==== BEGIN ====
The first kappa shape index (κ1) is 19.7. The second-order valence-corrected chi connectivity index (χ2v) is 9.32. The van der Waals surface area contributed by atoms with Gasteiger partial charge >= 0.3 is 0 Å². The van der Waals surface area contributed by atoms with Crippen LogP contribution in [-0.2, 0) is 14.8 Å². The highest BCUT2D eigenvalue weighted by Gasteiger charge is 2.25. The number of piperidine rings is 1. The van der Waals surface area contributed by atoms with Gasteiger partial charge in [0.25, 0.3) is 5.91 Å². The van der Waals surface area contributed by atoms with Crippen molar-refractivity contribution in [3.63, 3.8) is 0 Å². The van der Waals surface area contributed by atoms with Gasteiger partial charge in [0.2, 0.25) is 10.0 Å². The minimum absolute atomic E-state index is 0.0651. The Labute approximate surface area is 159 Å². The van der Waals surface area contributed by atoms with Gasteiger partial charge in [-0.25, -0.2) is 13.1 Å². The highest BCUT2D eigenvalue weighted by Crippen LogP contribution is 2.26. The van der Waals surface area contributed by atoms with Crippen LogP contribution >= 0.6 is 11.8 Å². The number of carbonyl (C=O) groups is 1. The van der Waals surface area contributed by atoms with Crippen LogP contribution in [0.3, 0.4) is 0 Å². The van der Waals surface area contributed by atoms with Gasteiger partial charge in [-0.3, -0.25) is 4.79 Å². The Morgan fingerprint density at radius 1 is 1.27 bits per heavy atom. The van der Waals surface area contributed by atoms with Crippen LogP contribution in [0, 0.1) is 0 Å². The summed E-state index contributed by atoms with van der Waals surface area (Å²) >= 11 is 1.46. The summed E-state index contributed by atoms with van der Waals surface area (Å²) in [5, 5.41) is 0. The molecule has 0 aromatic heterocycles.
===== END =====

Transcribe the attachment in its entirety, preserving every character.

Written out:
The first kappa shape index (κ1) is 19.7. The second-order valence-corrected chi connectivity index (χ2v) is 9.32. The van der Waals surface area contributed by atoms with Gasteiger partial charge >= 0.3 is 0 Å². The van der Waals surface area contributed by atoms with Crippen LogP contribution in [-0.2, 0) is 14.8 Å². The highest BCUT2D eigenvalue weighted by Gasteiger charge is 2.25. The number of piperidine rings is 1. The van der Waals surface area contributed by atoms with Gasteiger partial charge in [0.25, 0.3) is 5.91 Å². The van der Waals surface area contributed by atoms with Crippen molar-refractivity contribution in [3.63, 3.8) is 0 Å². The van der Waals surface area contributed by atoms with Gasteiger partial charge in [0.2, 0.25) is 10.0 Å². The minimum absolute atomic E-state index is 0.0651. The Labute approximate surface area is 159 Å². The van der Waals surface area contributed by atoms with Gasteiger partial charge in [-0.25, -0.2) is 13.1 Å². The highest BCUT2D eigenvalue weighted by Crippen LogP contribution is 2.26. The van der Waals surface area contributed by atoms with Crippen LogP contribution >= 0.6 is 11.8 Å². The number of carbonyl (C=O) groups is 1. The van der Waals surface area contributed by atoms with Crippen LogP contribution in [0.3, 0.4) is 0 Å². The van der Waals surface area contributed by atoms with Gasteiger partial charge in [-0.3, -0.25) is 4.79 Å². The Morgan fingerprint density at radius 1 is 1.27 bits per heavy atom. The van der Waals surface area contributed by atoms with Crippen LogP contribution in [0, 0.1) is 0 Å². The summed E-state index contributed by atoms with van der Waals surface area (Å²) >= 11 is 1.46. The summed E-state index contributed by atoms with van der Waals surface area (Å²) in [5, 5.41) is 0. The molecule has 0 aromatic heterocycles.